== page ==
The passionate 'sharing' of creative women: A Study of self-portrayal on Facebook and Instagram
Independent thesis Advanced level (degree of Master (Two Years)), 20 credits / 30 HE creditsStudent thesis
Online Self-portrayal has been attracting attention since the rise of social networks and their integration into everyday life. Social media have been said to support the idea of an “endlessly constructed self,” transporting culture and shaping people’s online experiences. Research often focused on the if and why when mostly college students portrayed themselves on social networks and in online communities. The aim of this study is to deepen the understanding of how a certain demographic of women uses Facebook and Instagram for self-portrayal and what it means to them. The focus is on interesting but seldom studied personalities: well-educated, urban women in their late 20’s up to their late 30’s that are well integrated into the labor market. A combination of netnographic study and semi-standardized interviews of Facebook and Instagram activities are conducted within the framework of Erwin Goffman’s "representation of the self in everyday life." Results show a high appreciation of Instagram in order to present a curated portrayal of one’s life and a communication through 'likes'. Interestingly, the women, although highly skilled, often successful and living in one of the most appreciated urban centers of the world, occasionally feel pressure and insecurity to live up to the expectations of their networks.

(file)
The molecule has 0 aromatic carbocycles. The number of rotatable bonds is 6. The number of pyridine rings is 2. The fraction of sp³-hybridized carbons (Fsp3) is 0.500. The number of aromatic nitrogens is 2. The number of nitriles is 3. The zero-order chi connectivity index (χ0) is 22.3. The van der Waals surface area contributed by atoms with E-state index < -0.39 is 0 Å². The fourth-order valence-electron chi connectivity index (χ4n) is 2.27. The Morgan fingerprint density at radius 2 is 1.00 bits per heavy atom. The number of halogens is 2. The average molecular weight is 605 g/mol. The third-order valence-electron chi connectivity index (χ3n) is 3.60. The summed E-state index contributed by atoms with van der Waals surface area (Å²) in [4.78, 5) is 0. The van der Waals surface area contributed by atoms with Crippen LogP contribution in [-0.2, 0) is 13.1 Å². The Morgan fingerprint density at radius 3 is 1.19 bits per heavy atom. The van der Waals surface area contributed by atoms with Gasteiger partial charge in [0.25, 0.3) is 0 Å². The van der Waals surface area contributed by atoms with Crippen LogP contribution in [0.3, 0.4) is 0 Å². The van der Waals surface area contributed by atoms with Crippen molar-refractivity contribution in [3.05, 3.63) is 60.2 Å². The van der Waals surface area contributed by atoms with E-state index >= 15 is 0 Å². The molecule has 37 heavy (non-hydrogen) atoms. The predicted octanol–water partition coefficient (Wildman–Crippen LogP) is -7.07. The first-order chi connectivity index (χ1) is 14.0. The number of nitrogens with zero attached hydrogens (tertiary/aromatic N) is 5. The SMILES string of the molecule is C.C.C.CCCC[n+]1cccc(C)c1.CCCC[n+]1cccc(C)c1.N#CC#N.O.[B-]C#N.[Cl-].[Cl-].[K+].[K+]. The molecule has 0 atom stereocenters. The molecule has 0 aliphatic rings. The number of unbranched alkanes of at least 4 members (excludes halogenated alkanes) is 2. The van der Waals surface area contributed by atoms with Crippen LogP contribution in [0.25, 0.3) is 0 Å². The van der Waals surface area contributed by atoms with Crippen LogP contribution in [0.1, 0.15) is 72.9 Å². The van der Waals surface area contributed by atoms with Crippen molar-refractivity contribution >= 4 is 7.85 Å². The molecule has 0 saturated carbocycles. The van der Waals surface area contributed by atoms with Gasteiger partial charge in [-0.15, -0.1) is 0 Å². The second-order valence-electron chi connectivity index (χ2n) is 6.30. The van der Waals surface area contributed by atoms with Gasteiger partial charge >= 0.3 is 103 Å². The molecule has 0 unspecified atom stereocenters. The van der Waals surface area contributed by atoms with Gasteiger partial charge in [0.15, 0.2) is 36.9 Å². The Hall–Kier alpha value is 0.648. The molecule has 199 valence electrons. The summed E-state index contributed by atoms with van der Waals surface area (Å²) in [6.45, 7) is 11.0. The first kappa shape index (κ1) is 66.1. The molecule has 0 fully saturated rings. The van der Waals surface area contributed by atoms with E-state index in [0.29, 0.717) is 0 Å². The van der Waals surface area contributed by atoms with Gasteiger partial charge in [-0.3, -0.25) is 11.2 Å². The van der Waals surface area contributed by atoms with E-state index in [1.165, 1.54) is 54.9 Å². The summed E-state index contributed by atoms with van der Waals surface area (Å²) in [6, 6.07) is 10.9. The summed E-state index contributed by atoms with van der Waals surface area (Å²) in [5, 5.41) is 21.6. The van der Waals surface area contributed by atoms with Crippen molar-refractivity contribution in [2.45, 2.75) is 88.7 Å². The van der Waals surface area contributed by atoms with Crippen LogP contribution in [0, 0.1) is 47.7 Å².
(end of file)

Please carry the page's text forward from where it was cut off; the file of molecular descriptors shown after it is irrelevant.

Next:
Place, publisher, year, edition, pages
2014. , 56 p.
Social media, social networks, Facebook, Instagram, self-portrayal, representation of the self, identity (construction), selfie
Media and Communications
IdentifiersURN: urn:nbn:se:su:diva-104675OAI: oai:DiVA.org:su-104675DiVA: diva2:724725
Gustafsson, Jessica, PhD
Robertson, Alexa, PhD